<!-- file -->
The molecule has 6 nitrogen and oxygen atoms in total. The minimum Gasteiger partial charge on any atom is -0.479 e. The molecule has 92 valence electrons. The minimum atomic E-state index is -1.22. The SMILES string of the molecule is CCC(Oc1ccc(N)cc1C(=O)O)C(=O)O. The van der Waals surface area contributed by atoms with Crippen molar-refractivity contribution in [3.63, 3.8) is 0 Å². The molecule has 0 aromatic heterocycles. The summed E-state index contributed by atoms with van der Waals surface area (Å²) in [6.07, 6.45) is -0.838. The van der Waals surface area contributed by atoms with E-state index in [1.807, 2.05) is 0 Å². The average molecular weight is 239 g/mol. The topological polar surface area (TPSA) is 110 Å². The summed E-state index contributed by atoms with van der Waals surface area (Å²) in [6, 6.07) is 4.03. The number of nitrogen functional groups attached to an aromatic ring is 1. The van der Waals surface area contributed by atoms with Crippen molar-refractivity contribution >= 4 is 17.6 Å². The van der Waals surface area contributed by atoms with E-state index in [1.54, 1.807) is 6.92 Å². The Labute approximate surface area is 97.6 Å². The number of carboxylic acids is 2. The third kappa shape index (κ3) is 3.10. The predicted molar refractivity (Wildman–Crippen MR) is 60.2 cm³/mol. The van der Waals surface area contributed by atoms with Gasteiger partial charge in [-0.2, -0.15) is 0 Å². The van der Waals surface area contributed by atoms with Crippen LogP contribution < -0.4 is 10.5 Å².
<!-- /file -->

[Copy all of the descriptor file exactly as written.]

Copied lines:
The molecule has 6 nitrogen and oxygen atoms in total. The minimum Gasteiger partial charge on any atom is -0.479 e. The molecule has 92 valence electrons. The minimum atomic E-state index is -1.22. The SMILES string of the molecule is CCC(Oc1ccc(N)cc1C(=O)O)C(=O)O. The van der Waals surface area contributed by atoms with Crippen molar-refractivity contribution in [3.63, 3.8) is 0 Å². The molecule has 0 aromatic heterocycles. The summed E-state index contributed by atoms with van der Waals surface area (Å²) in [6.07, 6.45) is -0.838. The van der Waals surface area contributed by atoms with E-state index in [1.807, 2.05) is 0 Å². The average molecular weight is 239 g/mol. The topological polar surface area (TPSA) is 110 Å². The summed E-state index contributed by atoms with van der Waals surface area (Å²) in [6, 6.07) is 4.03. The number of nitrogen functional groups attached to an aromatic ring is 1. The van der Waals surface area contributed by atoms with Crippen molar-refractivity contribution >= 4 is 17.6 Å². The van der Waals surface area contributed by atoms with E-state index in [1.54, 1.807) is 6.92 Å². The Labute approximate surface area is 97.6 Å². The number of carboxylic acids is 2. The third kappa shape index (κ3) is 3.10. The predicted molar refractivity (Wildman–Crippen MR) is 60.2 cm³/mol. The van der Waals surface area contributed by atoms with Gasteiger partial charge in [-0.2, -0.15) is 0 Å². The van der Waals surface area contributed by atoms with Crippen LogP contribution < -0.4 is 10.5 Å².